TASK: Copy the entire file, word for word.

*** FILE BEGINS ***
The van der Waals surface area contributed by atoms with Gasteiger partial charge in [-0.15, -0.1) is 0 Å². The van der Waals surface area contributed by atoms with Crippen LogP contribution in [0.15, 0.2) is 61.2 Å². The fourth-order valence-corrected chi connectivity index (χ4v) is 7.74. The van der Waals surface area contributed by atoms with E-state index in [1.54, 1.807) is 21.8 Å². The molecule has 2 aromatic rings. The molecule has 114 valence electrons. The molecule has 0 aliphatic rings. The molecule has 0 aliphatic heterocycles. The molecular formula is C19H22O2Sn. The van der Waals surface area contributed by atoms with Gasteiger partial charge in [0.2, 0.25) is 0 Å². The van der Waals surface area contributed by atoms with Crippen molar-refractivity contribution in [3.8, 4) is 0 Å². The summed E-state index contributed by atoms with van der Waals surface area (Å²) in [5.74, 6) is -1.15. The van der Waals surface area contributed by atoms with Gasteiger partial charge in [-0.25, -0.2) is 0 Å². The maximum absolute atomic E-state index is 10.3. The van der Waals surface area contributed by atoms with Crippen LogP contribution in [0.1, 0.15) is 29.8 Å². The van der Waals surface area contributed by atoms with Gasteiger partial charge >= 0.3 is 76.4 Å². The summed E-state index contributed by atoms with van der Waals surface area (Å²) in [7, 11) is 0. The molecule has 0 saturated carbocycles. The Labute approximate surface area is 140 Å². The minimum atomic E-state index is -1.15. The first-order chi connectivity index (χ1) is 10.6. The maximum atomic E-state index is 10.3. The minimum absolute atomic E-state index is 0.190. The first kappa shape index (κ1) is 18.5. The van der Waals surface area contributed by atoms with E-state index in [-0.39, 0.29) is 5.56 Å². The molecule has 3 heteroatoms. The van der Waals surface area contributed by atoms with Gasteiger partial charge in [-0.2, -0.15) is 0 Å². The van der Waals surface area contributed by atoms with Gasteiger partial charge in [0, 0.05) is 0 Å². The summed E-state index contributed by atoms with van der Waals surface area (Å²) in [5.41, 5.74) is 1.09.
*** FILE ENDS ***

The van der Waals surface area contributed by atoms with Gasteiger partial charge in [-0.15, -0.1) is 0 Å². The van der Waals surface area contributed by atoms with Crippen LogP contribution in [0.15, 0.2) is 61.2 Å². The fourth-order valence-corrected chi connectivity index (χ4v) is 7.74. The van der Waals surface area contributed by atoms with E-state index in [1.54, 1.807) is 21.8 Å². The molecule has 2 aromatic rings. The molecule has 114 valence electrons. The molecule has 0 aliphatic rings. The molecule has 0 aliphatic heterocycles. The molecular formula is C19H22O2Sn. The van der Waals surface area contributed by atoms with Gasteiger partial charge in [0.2, 0.25) is 0 Å². The van der Waals surface area contributed by atoms with Crippen molar-refractivity contribution in [3.8, 4) is 0 Å². The summed E-state index contributed by atoms with van der Waals surface area (Å²) in [5.74, 6) is -1.15. The van der Waals surface area contributed by atoms with Gasteiger partial charge in [-0.25, -0.2) is 0 Å². The maximum absolute atomic E-state index is 10.3. The van der Waals surface area contributed by atoms with Crippen LogP contribution in [0.1, 0.15) is 29.8 Å². The van der Waals surface area contributed by atoms with Gasteiger partial charge >= 0.3 is 76.4 Å². The summed E-state index contributed by atoms with van der Waals surface area (Å²) in [7, 11) is 0. The molecule has 0 saturated carbocycles. The Labute approximate surface area is 140 Å². The minimum atomic E-state index is -1.15. The first-order chi connectivity index (χ1) is 10.6. The maximum atomic E-state index is 10.3. The minimum absolute atomic E-state index is 0.190. The first kappa shape index (κ1) is 18.5. The van der Waals surface area contributed by atoms with E-state index in [-0.39, 0.29) is 5.56 Å². The molecule has 3 heteroatoms. The van der Waals surface area contributed by atoms with Gasteiger partial charge in [-0.2, -0.15) is 0 Å². The van der Waals surface area contributed by atoms with Gasteiger partial charge in [0, 0.05) is 0 Å². The summed E-state index contributed by atoms with van der Waals surface area (Å²) in [5.41, 5.74) is 1.09.